As summer ended most Floridians were worried about things like getting kids back to school and the upcoming football season. Hurricane Irma was a devastating reminder of how quickly things can change.
Our thoughts and prayers are with all Floridians and Texans whose lives were upended by the recent storms. It will be some time before everyone finds some normalcy, but communities in both states have rallied to support their neighbors.
Addressing health care needs is a critical part of rebuilding after any natural disaster. However, while Floridians are only beginning to see the extent of the damage, lawmakers in Washington are moving to limit funding and access to care.
While federal agencies such as FEMA and the CDC step in to help the survivors of these events, Medicaid plays a similarly essential role in responding to public health emergencies after natural disasters.
The latest ACA repeal bill sponsored by Senators Bill Cassidy and Lindsey Graham would significantly cut and cap Medicaid, making it more difficult for our state officials to provide during extremely difficult moments.
Medicaid is imperative during natural disasters because of its financial structure – the federal government pays a large percentage of its funds, without any limit. If Florida spends more on Medicaid, the federal government spends more on Florida Medicaid. If the caps in the Graham-Cassidy bill are applied to Medicaid, this would no longer be true.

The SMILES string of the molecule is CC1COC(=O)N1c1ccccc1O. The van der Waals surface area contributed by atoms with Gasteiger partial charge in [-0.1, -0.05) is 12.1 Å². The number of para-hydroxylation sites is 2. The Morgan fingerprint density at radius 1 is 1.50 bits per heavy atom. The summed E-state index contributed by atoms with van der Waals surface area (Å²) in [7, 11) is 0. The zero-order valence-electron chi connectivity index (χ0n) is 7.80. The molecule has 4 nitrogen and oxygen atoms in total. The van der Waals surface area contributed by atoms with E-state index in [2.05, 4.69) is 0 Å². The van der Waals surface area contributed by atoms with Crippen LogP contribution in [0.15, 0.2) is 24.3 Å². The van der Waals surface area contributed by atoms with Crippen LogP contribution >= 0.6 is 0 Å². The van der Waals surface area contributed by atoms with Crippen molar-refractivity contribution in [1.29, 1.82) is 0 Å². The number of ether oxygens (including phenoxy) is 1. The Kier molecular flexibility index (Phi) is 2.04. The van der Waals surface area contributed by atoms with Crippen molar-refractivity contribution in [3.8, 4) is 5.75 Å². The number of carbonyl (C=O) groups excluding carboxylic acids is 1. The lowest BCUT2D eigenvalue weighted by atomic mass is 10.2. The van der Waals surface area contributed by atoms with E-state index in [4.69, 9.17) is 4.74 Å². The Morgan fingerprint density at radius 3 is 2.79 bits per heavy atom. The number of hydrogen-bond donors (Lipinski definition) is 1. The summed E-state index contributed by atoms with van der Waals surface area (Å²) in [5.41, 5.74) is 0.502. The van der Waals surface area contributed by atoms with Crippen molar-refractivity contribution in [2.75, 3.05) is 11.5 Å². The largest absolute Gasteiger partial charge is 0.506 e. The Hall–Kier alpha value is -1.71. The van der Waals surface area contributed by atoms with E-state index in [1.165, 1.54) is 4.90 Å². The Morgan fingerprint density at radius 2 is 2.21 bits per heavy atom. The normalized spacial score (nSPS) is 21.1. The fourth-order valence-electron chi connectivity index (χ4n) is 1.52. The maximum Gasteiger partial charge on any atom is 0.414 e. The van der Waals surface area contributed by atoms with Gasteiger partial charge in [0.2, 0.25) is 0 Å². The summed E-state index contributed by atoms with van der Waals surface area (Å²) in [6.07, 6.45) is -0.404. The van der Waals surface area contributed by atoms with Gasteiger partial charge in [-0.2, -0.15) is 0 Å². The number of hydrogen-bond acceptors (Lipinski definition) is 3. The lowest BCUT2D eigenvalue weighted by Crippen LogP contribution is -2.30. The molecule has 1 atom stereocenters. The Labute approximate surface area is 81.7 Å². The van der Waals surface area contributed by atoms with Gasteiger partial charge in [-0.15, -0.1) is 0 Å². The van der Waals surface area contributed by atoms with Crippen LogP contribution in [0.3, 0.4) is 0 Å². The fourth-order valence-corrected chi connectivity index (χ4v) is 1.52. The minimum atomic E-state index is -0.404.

When disasters like Irma strike, Medicaid serves as a valuable tool to quickly enroll affected people in temporary or permanent health care coverage and to allow for rapid access to medical care, including mental health services.
During Hurricane Irma, as we saw with Hurricane Katrina, people lost their homes, their businesses, suffered severe mental and physical anguish, and were in prompt need of health care. The flexibility of Medicaid allowed Florida and Louisiana to quickly address the issues of costs and access for the thousands of displaced residents.
The current Graham-Cassidy bill will handcuff Florida’s ability to help eligible children, elderly, and disabled Floridians even in the absence of a disaster, but especially in that critical time.